Too Many Passive Investors? There’s No Such Thing

US markets are doing much better than markets everywhere else, but no one seems to know why. Yes, there are theories: Perhaps it’s the promise of AI, although it remains to be seen how AI will play out and who will profit. Or maybe valuations are high, and the market will come down. Or … could it be that markets are doing better because no one is really thinking about them all that much?

I know I’m not — because I own passive index funds. And I am not alone. In January, the share of money in passive funds was more than 50%. In 2010, that figure was between 30% and 40%, depending on how you measure it. It could be that markets keep rising because we passive investors just keep buying stocks no matter what the information says.

There has always been a contradiction at the center of the efficient-market hypothesis: If prices reflect available information almost instantaneously, then there is no point in trying to beat the markets. This process is critical to how markets work.

Markets are supposed to allocate capital to its most productive use. If the money just goes to the biggest companies, that entrenches their market power and could undermine innovation and long-term growth. If money goes to the wrong places, stocks become overvalued and vulnerable to bubbles. And even if neither of these hypotheticals is true, some active investors complain that the rise of passive money is making it harder to incorporate important information into prices and make money.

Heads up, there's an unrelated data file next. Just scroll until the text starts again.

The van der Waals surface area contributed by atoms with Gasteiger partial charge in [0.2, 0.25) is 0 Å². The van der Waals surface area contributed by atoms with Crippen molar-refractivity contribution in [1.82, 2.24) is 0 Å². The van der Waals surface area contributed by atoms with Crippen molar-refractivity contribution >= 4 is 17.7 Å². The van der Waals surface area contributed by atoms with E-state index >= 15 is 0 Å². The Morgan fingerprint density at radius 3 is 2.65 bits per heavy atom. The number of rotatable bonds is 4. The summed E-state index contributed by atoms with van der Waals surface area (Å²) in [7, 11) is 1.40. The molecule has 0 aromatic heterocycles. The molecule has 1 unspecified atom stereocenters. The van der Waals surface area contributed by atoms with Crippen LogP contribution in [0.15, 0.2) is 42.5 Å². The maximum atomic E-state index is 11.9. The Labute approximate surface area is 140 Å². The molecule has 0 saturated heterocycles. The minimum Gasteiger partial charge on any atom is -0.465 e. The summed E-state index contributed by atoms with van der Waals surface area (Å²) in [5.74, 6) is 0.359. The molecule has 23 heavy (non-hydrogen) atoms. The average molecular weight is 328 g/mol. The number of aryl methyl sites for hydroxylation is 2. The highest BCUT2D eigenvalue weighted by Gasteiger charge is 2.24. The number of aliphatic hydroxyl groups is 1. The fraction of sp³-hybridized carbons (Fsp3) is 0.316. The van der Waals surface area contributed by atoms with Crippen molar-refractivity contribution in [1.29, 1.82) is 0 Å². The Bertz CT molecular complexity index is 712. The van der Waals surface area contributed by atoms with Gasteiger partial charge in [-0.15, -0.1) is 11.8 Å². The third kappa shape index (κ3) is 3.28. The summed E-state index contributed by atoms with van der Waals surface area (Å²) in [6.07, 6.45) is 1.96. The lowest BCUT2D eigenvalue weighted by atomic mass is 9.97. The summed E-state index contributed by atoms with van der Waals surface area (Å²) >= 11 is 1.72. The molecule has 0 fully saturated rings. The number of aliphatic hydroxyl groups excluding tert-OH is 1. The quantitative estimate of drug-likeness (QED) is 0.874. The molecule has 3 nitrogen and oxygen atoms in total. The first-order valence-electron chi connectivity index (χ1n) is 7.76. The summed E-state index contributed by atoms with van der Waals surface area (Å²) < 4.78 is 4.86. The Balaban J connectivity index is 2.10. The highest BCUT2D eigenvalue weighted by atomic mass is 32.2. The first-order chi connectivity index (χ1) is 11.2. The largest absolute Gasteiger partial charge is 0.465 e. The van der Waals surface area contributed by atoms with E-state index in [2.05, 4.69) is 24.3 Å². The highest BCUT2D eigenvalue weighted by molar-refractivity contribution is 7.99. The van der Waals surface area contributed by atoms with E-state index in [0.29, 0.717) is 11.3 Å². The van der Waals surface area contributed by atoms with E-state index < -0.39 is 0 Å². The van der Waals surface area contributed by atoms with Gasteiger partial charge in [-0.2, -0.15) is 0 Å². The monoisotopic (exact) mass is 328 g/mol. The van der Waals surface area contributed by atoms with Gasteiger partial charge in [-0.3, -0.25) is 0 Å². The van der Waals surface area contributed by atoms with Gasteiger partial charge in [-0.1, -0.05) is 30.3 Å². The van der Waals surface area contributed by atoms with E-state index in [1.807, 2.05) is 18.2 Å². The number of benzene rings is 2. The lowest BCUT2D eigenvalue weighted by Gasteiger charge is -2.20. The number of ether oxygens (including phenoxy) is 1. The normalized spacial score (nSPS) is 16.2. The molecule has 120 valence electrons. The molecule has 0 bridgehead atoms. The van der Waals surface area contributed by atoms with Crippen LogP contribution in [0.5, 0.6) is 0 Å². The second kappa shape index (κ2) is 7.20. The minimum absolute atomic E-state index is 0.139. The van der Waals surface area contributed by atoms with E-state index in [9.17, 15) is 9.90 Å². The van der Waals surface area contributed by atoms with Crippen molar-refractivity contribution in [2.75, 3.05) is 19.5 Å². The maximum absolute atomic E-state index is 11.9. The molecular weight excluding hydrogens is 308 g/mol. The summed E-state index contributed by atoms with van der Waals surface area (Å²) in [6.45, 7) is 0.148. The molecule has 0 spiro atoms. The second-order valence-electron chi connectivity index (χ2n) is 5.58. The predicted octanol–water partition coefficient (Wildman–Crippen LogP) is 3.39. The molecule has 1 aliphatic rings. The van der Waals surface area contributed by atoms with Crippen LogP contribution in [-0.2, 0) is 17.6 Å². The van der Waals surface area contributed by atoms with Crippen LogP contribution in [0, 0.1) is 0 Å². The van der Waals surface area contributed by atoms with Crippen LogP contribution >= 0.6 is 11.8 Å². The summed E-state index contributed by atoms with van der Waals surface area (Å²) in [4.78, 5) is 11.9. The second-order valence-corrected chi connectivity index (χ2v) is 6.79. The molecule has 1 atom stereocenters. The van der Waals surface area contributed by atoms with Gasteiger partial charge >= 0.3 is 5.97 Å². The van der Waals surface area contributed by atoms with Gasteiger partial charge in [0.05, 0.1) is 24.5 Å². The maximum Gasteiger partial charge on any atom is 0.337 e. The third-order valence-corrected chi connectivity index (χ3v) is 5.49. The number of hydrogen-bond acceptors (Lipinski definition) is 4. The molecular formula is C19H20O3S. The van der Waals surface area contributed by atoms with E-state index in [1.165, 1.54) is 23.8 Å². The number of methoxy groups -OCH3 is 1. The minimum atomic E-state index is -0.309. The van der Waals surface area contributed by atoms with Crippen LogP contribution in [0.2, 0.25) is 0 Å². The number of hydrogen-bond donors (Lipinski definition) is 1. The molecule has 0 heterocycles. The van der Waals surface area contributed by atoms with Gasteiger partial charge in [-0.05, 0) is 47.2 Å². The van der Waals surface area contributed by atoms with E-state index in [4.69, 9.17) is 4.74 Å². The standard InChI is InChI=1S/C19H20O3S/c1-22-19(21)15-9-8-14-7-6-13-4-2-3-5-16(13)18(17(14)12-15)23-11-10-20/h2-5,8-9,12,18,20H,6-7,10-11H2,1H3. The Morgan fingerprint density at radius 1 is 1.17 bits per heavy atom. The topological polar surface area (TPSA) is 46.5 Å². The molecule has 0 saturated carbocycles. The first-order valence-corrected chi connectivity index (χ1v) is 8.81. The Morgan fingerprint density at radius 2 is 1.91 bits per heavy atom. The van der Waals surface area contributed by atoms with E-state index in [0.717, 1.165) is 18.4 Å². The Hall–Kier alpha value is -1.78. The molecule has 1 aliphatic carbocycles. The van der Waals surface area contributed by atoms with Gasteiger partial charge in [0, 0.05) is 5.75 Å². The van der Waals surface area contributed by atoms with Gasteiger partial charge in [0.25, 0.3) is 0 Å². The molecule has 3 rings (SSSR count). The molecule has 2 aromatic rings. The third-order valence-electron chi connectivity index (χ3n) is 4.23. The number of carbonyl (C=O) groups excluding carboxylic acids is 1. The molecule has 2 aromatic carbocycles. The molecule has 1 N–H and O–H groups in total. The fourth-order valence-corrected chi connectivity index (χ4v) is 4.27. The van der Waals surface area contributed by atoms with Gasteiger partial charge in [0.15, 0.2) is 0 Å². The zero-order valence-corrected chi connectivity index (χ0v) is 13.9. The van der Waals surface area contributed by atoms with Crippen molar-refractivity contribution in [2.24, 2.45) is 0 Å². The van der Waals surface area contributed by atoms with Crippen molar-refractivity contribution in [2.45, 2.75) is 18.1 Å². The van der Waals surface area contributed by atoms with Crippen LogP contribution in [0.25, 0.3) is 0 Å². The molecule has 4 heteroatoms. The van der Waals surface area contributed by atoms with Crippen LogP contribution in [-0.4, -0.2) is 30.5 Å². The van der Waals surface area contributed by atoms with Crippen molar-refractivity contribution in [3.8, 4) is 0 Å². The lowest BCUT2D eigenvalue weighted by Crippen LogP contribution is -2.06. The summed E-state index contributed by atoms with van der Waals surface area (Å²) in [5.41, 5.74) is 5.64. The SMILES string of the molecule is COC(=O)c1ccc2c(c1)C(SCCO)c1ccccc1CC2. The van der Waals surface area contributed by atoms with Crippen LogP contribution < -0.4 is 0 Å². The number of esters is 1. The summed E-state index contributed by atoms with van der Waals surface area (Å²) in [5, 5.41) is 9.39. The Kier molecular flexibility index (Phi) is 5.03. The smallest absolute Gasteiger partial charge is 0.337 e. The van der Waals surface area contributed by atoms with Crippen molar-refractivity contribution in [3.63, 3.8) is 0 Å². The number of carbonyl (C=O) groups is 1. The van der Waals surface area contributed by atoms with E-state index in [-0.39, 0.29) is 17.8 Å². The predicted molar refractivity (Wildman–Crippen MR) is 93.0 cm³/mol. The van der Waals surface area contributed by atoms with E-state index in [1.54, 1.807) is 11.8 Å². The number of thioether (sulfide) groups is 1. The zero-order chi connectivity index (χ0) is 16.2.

Which leads to a second paradox: For markets to be efficient, there needs to be a critical mass of investors who don’t believe in market efficiency — or believe that they are smarter than everyone else. But how many is enough? Now that passive money is dominant, are there too few?

A recent research note from Owen Lamont, a longtime finance professor now at Acadian Capital, defends us passive investors. We are not distorting markets or making them less efficient. Like Switzerland, he argues, we’re neutral. My next 401(k) contribution may be 5% in Nvidia (its share of the S&P 500), but it is also 0.45% in McDonalds. I am not changing relative prices — and that’s what matters.